• X-ray: This imaging technique can show lung hyperinflation and a flattened diaphragm, which are symptoms of advanced emphysema.
  • Echocardiogram: This form of ultrasound can help doctors identify secondary pulmonary hypertension, which can occur due to COPD.

Walking test

A 6-minute walking test is a measure of a person’s aerobic exercise capacity. During the test, a person walks at their usual pace for 6 minutes while a doctor measures their blood pressure, pulse, and oxygen level.

The test can help determine if a person with emphysema requires long-term oxygen therapy (LTOT).

Other assessments

To further understand the severity of emphysema, a doctor will ask a person to answer COPD questionnaires, including the COPD Assessment TEST (CAT) and the COPD Control Questionnaire (The CCQ).

In the CAT questionnaire, people answer questions on a scale from 0–5, according to symptom severity. The higher the total score at the end of the test, the more severe the symptoms.

Another test for assessing how well the lungs are functioning is cardiopulmonary exercise testing. Doctors will check how the lungs and heart function before and during mild exercise.

There is no cure for emphysema. Instead, treatment focuses on managing the symptoms and slowing the progression of the disease. Since stage 4 emphysema is the last stage of the disease, treatment focuses on managing the symptoms and preventing complications.

Doctors may treat stage 4 emphysema with medication, oxygen therapy, surgery, or a combination.

Medication

Doctors may prescribe medications to help with the following:

  • relaxing and widening the airways
  • reducing inflammation of the airways
  • reducing the production of mucus

A doctor may prescribe one or more of the following medications:

People may also receive antibiotics to treat recurrent chest infections and vaccines to protect them from flu and pneumonia. Doctors may also consider biologic injections for people who have both COPD and asthma.

Learn more about the above and additional medications for COPD here.

Oxygen therapy

A person who experiences complications due to low blood oxygen levels may require oxygen therapy to prevent levels from becoming dangerously low.

A person will typically receive the oxygen through nasal tubes or a face mask connected to an oxygen tank. Some tanks are portable, meaning a person can use them while away from home.

Surgery

In some cases, a person with severe emphysema may receive lung volume reduction surgery or a lung transplant. Surgery is more common in bullous emphysema, in which there are exceptionally large air pockets within the lungs.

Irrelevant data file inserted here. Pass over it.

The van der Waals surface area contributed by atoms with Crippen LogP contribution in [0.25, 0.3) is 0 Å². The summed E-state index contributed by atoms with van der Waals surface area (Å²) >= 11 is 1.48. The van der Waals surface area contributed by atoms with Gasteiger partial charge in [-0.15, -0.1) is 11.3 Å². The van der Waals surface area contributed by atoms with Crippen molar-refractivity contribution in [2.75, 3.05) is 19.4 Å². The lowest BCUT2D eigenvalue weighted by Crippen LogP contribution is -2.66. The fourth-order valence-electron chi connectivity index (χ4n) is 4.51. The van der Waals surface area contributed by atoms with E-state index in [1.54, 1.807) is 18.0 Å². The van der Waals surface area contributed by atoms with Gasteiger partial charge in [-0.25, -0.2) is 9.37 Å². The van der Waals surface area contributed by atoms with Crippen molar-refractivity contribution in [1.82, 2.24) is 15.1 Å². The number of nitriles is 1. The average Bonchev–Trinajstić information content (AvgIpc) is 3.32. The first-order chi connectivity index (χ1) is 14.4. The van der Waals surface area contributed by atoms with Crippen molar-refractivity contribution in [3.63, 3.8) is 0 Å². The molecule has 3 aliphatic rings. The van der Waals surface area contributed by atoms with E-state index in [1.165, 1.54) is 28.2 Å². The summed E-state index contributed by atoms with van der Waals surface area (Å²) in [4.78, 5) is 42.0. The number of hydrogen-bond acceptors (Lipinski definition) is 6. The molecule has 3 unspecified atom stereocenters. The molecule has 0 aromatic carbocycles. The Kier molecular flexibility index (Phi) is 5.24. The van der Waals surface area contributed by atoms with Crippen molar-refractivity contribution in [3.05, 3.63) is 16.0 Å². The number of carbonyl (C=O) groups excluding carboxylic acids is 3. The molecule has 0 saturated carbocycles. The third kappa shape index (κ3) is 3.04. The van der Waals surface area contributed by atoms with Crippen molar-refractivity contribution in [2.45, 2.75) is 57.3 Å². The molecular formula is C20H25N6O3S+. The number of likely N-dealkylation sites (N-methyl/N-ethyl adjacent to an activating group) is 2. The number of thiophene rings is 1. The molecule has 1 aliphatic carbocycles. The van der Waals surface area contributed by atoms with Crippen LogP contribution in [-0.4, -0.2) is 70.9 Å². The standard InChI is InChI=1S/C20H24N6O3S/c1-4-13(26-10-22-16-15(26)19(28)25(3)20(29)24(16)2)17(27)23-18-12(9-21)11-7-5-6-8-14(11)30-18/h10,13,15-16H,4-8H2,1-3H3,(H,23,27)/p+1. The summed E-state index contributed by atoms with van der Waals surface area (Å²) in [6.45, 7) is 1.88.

If a person has advanced emphysema, they should strongly consider quitting smoking or vaping. This will have the greatest impact on lung health.

Additional actions a person should take include:

  • Avoiding air pollutants: People should avoid air pollutants, such as secondhand smoke and chemical fumes.
  • Undergoing pulmonary rehabilitation: These personalized programs include exercises to help improve breathing and conserve energy.
  • Taking medication consistently: This is particularly important for people who frequently cough and wheeze.
  • Avoiding lung infections: Where medically appropriate, people with emphysema should receive vaccines to protect against pneumonia and flu.
  • Using supplemental oxygen: A person who finds breathing or daily functioning particularly challenging may require an oxygen tank to help top up their blood oxygen levels.

A person who receives a diagnosis of stage 4 emphysema can live for a decade or more following the diagnosis. The outlook is typically better for those who quit smoking and manage their symptoms well with medication.

Anyone who has emphysema should speak with a doctor if they experience the following:

Stage 4 emphysema is the final and most severe stage of the disease, in which a person may experience low blood oxygen levels due to advanced lung damage. Low blood oxygen levels can lead to chronic fatigue and an overall reduction in quality of life.

Doctors treat advanced emphysema with medications to help relax and widen the airways. Some people may benefit from oxygen therapy to help maintain adequate blood oxygen levels.

If a person’s health continues to deteriorate, doctors may recommend surgery to help improve lung function.

People who receive a diagnosis of stage 4 emphysema typically live for at least a decade following their diagnosis, especially if they quit smoking and manage their symptoms well. It is important that people notify their doctor of any changes to their symptoms so that the doctor can adjust the treatment plan accordingly.